Will Reform of the New Brunswick Health and Long-Term Care systems actually happen?
For years, the public has been expressing its disapproval of horrific long waits in Emergency Departments along with frustration and anger when their doctor retires or leaves the practice only to be left with either the Emergency Department or an After-Hours Clinic as their source of primary health care services. In recent years, the media has carried a seemingly endless stream of articles and commentaries on topics ranging from hospital staff absenteeism to violence in the workplace toxicity. We have heard the cries from gifted specialists in various surgical disciplines who claim to have access to no more than one day per week in the Operating Room for elective and urgent surgical cases.
The stories are endless and the public has been growing increasingly restless. The professionals, on whose work the reputation of our health care services depends, are getting increasingly restless. The Minister of Health has recently spoken about the Department of Health taking over the recruitment of doctors yet it is difficult to envision recruitment and retention success until some major shortcomings of the system are cleaned up.
Most recently physicians at the Dumont Hospital were expressing concern about the huge number of frail elders occupying acute care beds while awaiting long term care. The group with whom I met were more than chagrined to learn there are over 1000 special care home beds vacant, a fact known to government for over two years.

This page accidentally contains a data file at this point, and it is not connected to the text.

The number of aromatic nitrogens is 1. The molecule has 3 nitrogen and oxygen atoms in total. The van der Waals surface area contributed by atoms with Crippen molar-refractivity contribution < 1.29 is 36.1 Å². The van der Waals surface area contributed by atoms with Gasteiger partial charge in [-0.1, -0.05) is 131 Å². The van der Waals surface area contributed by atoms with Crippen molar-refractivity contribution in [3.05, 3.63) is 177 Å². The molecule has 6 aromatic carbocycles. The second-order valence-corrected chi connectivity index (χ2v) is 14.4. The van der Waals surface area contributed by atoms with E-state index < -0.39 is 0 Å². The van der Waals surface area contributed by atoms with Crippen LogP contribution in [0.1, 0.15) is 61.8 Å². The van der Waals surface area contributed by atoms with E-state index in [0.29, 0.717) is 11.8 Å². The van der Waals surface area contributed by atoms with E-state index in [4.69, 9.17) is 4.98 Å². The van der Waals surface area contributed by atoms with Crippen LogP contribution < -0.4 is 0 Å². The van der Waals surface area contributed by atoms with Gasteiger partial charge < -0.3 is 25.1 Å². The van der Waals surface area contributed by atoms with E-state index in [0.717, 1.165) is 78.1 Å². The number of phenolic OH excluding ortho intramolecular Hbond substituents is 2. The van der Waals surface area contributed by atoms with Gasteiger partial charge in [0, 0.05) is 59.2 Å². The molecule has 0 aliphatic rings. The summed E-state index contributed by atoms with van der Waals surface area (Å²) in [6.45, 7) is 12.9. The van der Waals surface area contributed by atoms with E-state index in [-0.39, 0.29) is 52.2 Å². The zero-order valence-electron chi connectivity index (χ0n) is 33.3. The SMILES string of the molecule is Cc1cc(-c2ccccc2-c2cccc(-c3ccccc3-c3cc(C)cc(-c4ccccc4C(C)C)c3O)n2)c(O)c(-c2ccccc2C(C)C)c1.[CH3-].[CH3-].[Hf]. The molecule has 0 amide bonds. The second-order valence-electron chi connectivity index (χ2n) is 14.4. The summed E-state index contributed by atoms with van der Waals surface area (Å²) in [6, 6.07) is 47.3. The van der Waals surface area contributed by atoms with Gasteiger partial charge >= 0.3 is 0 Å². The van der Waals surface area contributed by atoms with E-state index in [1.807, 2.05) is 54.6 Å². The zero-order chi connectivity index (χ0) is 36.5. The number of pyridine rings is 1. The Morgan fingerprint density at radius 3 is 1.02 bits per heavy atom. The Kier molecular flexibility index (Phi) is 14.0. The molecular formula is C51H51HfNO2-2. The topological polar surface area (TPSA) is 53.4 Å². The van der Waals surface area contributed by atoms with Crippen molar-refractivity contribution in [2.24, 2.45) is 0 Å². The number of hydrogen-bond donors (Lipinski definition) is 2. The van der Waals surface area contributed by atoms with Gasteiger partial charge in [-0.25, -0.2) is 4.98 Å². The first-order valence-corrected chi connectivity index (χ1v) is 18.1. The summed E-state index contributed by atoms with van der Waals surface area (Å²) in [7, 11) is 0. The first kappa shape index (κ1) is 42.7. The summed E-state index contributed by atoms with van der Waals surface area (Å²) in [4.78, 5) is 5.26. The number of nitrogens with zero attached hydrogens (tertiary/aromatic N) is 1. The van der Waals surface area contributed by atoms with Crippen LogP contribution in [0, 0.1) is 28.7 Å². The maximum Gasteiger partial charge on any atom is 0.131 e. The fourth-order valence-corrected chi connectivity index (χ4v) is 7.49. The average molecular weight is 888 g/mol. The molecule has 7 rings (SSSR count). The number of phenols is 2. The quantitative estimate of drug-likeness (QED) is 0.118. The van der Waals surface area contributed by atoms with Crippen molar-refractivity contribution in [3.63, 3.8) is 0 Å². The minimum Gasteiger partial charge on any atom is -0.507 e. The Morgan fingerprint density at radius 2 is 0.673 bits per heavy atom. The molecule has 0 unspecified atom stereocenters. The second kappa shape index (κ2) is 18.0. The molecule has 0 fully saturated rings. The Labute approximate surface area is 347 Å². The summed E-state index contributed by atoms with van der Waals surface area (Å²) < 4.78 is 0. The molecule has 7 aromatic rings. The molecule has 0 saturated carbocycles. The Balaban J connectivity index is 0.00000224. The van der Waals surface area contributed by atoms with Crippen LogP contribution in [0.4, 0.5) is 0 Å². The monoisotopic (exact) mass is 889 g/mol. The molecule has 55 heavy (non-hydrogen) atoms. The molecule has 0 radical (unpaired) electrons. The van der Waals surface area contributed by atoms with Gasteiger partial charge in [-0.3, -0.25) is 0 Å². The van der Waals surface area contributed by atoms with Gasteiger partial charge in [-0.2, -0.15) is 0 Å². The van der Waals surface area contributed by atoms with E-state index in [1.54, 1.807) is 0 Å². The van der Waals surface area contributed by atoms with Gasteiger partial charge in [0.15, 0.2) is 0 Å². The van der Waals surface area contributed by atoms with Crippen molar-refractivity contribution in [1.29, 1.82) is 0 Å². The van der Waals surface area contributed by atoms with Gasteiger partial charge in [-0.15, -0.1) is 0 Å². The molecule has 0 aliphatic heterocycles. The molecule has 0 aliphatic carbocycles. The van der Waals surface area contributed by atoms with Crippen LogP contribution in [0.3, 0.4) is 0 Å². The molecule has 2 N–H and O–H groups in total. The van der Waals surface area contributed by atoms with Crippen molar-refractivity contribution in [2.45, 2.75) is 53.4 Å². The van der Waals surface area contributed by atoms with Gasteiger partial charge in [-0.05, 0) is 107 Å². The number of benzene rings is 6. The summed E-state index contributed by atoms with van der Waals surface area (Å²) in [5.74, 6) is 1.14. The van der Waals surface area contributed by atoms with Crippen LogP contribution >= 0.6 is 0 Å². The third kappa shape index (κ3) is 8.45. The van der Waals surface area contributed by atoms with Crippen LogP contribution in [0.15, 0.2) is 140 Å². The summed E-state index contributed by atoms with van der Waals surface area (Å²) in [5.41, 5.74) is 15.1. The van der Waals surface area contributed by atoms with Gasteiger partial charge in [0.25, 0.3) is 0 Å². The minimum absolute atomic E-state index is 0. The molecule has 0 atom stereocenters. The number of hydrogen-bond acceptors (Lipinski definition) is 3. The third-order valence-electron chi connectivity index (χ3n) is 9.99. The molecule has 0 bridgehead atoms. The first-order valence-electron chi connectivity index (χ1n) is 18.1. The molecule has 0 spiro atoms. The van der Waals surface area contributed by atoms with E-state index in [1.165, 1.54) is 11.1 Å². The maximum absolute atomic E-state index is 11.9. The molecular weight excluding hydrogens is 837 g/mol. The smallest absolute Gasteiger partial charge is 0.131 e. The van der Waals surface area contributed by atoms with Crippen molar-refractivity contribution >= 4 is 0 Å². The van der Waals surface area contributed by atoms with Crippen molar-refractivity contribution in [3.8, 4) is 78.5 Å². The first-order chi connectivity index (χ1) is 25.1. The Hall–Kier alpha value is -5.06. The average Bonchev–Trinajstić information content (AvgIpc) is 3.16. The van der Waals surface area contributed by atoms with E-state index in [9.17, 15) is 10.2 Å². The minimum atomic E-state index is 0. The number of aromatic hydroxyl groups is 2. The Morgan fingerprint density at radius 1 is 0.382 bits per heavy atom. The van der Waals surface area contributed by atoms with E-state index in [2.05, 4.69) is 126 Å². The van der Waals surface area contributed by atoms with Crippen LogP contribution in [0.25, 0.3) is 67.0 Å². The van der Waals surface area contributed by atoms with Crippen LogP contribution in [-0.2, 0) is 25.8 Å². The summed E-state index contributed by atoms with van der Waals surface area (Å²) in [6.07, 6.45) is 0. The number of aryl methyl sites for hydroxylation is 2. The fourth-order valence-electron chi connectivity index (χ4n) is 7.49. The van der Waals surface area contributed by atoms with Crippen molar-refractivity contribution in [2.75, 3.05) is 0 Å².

The health and long-term care systems are well beyond the need for putting fingers in dikes! It is well beyond band-aid fixes and announcements that make headlines and give photo-ops. The system is creaking badly because a succession of governments has done just that: short term, band-aid solutions. There has been no serious health care reform since 1992. People will recall the merger of 7 health authorities into two in 2008, but that was, in public policy terms, tinkering around the edges. That initiative did very little to resolve the issues of concern to the public. If it had, why would we be dealing now with such serious, if not tragic, system failures?
It was in 1992 that Premier McKenna, armed with a strong legislative majority and a very strong cabinet, took the action that had been called for over a 30-year period by external consultants. Fifty-five Hospitals and health centres were in bad shape financially and government was struggling to figure out how to respond to so many voices, each with compelling cases.
With no notice to the public, hospital boards were discontinued, the Minister of Health became the “one board for the province” for three months, and the reform game was on! It worked but not all were happy by any means. Each hospital and health centre had a loyal community that supported it and played a key role in helping to keep doctors engaged and contented. Suddenly they were threatened and lost control to a regional board and CEO and the next 2-3 years of adjustment were very traumatic. But it was necessary. Since that time, each province in Canada has replaced local hospital governance with regional or provincial boards and we could write for pages about why that had to happen.
Following a few years of reform, the population got accustomed to the new governance model although it did not stop the competition between regions for programs, staff, equipment, and capital funding. Hence, the creation of the two health authorities.